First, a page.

Family-Based V Merit-Based Immigration: Everything you need to know

 

Family-Based V Merit-Based Immigration: Everything you need to knowPresident Donald Trump has been very vocal about his ambitions to end extended family-based immigration in the United States.

The president’s rallying call grew louder after a suspected terrorist detonated a bomb inside a New York City subway on December 11th. Federal officials later confirmed the suspect in the bombing had entered the United States with a family-based green card or through what the president calls “chain migration”.

In a tweet from November 1st, the president wrote:

“CHAIN MIGRATION must end now! Some people come in, and they bring their whole family with them, who can be truly evil. NOT ACCEPTABLE!”

Instead of a family-based immigration system, the Trump administration is pushing for a merit-based system. To understand how that could impact you, we’re going to break down what these different type of immigration systems mean.

 

Family-Based Immigration

The United States currently uses a family-based immigration system that emphasizes family unification.

For example, United States citizens are allowed to obtain green cards for their spouses, unmarried children under 21 years of age and their parents who are over 21. These family members are categorized as “immediate relatives” by the United States Citizenship and Immigration Services. Immediate relatives can obtain green cards fairly quickly to enter the country.

United States citizens can also petition for other family members including unmarried children over 21 years of age, married sons and daughters and siblings who are over the age of 21. The USCIS places these family members in the “family-based preference” category.

Immediate relatives of green card holders are also part of the “family-based preference” category. These immigrants typically have to wait years to enter the United States depending on their country of origin. Some immigrants in this category have to wait for decades in order to enter the United States legally.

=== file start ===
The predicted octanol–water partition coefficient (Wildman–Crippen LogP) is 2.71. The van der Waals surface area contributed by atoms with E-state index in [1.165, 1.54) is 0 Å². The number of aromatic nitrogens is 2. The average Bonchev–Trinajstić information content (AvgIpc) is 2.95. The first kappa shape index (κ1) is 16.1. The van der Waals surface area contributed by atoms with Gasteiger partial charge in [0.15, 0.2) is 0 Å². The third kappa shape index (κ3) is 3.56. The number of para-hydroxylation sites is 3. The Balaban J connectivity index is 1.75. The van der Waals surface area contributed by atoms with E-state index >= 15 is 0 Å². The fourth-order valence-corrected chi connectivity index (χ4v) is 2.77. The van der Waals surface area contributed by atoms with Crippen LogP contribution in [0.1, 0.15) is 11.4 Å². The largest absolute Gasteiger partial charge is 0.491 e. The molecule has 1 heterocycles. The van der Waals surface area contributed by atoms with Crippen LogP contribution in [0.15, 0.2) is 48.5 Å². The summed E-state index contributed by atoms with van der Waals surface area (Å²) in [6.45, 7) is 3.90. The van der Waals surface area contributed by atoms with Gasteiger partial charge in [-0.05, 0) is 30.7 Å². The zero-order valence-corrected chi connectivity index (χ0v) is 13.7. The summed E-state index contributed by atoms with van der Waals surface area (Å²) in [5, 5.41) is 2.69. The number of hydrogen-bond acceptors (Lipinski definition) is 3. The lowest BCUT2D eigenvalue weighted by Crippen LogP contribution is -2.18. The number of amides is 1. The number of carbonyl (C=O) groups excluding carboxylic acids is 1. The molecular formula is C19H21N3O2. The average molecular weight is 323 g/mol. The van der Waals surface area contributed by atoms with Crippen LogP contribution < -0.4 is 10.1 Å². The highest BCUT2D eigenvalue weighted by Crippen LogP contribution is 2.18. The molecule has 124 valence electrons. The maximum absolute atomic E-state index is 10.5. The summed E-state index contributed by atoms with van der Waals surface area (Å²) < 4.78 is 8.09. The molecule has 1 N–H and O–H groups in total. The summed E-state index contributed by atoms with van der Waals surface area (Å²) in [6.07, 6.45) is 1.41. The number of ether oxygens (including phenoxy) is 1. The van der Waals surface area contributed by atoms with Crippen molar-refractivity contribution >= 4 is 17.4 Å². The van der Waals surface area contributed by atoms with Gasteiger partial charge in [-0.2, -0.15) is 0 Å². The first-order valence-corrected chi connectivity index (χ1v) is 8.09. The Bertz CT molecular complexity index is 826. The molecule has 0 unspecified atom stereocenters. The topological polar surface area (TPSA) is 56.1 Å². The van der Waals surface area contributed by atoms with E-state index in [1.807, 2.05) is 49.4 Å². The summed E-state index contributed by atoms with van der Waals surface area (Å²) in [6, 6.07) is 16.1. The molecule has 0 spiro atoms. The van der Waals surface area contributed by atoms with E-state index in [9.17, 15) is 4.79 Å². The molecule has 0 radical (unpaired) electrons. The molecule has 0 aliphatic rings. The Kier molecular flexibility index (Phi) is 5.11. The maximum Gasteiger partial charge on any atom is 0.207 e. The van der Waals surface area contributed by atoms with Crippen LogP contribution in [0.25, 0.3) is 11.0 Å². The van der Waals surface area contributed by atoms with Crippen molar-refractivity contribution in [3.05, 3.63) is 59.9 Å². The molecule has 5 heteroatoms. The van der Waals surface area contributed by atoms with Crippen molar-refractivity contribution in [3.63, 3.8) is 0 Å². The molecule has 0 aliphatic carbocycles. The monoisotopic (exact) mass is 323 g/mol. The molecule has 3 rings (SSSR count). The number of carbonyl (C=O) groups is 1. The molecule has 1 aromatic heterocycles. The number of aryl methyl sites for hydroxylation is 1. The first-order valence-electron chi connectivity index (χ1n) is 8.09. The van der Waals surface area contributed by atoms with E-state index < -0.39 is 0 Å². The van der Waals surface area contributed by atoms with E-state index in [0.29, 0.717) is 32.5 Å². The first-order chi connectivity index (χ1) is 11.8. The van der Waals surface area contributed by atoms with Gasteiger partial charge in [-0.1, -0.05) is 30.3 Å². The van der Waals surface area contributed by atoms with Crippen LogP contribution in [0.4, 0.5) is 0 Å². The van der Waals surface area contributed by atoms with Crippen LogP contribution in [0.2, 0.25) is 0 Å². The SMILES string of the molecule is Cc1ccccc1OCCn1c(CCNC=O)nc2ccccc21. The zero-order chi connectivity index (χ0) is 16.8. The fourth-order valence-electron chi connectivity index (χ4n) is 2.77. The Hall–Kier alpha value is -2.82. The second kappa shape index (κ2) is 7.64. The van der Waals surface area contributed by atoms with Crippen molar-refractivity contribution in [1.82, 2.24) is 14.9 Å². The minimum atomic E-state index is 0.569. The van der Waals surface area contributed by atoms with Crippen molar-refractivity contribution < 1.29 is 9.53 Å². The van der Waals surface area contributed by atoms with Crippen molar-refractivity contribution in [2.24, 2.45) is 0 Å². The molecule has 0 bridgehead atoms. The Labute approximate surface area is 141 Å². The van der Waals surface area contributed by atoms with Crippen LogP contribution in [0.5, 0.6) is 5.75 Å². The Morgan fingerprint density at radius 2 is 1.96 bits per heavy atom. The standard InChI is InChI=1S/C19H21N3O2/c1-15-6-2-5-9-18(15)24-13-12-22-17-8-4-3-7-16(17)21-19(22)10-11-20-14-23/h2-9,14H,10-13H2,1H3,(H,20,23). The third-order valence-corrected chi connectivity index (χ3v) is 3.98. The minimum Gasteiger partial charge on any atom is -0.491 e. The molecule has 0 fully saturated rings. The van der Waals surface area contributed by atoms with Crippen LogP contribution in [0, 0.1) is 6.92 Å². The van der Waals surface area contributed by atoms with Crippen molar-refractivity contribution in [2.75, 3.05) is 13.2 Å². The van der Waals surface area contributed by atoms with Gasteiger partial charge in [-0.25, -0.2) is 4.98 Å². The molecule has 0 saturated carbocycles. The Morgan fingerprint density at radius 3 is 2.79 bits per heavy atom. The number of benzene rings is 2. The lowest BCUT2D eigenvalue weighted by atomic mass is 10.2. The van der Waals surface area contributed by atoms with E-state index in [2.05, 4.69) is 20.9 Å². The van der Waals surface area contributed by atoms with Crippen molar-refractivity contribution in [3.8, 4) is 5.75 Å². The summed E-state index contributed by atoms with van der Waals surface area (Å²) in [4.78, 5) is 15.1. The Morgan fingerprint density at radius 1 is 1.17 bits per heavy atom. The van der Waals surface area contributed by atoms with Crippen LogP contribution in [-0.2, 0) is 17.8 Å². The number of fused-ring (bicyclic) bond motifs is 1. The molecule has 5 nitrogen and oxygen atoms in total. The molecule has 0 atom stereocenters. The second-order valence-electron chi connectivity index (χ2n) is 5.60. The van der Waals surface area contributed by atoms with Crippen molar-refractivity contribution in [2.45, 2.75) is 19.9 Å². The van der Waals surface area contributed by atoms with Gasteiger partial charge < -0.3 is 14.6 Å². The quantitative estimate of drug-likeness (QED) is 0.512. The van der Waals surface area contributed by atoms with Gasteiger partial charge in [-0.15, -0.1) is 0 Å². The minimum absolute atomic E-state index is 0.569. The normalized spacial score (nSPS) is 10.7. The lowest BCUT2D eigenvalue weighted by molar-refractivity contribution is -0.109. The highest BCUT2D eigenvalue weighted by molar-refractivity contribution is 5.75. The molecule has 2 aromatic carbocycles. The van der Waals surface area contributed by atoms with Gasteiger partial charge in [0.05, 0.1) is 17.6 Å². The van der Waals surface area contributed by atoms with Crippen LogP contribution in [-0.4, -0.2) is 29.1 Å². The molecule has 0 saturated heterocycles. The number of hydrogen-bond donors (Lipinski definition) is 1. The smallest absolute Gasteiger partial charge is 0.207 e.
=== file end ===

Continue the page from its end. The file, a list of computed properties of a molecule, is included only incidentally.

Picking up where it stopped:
Critics of family-based immigration refer to the system as “chain migration” where one family member can create a chain for multiple immigrants to enter the country. Supporters say it helps

Immigrants who enter the country through the family-based process must still complete complex immigration forms and are investigated by the USCIS to determine if they are eligible to enter the country.

 

Merit-Based Immigration

The merit-based immigration system the Trump administration is advocating for would eliminate most immigration using family ties.

In August of 2017, President Donald Trump and two congressmen introduced the RAISE Act. An immigration reform bill that would eliminate the family-based immigration system.

The proposal would reduce current immigration (over 1 million people per year) by 41 percent in its first year and 50 percent by its 10th year.

Currently, 64 percent of green cards issued are family-based. Forty-four percent are for spouses and minor children of U.S. residents and 20 percent are for “family-sponsored preferences.” This category includes parents and siblings; the RAISE Act would eliminate these categories.

It also creates a renewable temporary visa for the elderly parents of U.S. residents to come to the United States for the purposes of caretaking.

The RAISE Act would allow immigrants to enter the country strictly through a points-based system. Immigrants would be awarded points for categories such as their age, education, knowledge of English, the salary of a U.S. job offer and extraordinary achievements.

 

When Might this Change Occur?

There’s really no way to tell when or if the United States’ immigration system would change from a family-based system to a merit-based system. A dramatic change in the law would have to be approved by Congress and then signed by President Donald Trump.

The president has said it is one of his top priorities to reshape the American immigration system but he will need to work with congressional leaders in order to make that happen.

A timetable for when and if immigration reform would happen remains unclear.

Regardless of when it might happen, it’s important to note that any change to the law likely would not impact immigration forms that have been submitted prior to the law taking effect.

That means forms that are submitted to the USCIS prior to the law being changed would still be processed under the current immigration system.

U.S. citizens who would like to sponsor relatives for green cards can get their immigration forms completed quickly with American Immigration Center. American Immigration Center guides immigrants through the application process while checking their answers along the way for common errors.

You can find out if you’re eligible to sponsor a relative by taking this free eligibility quiz.

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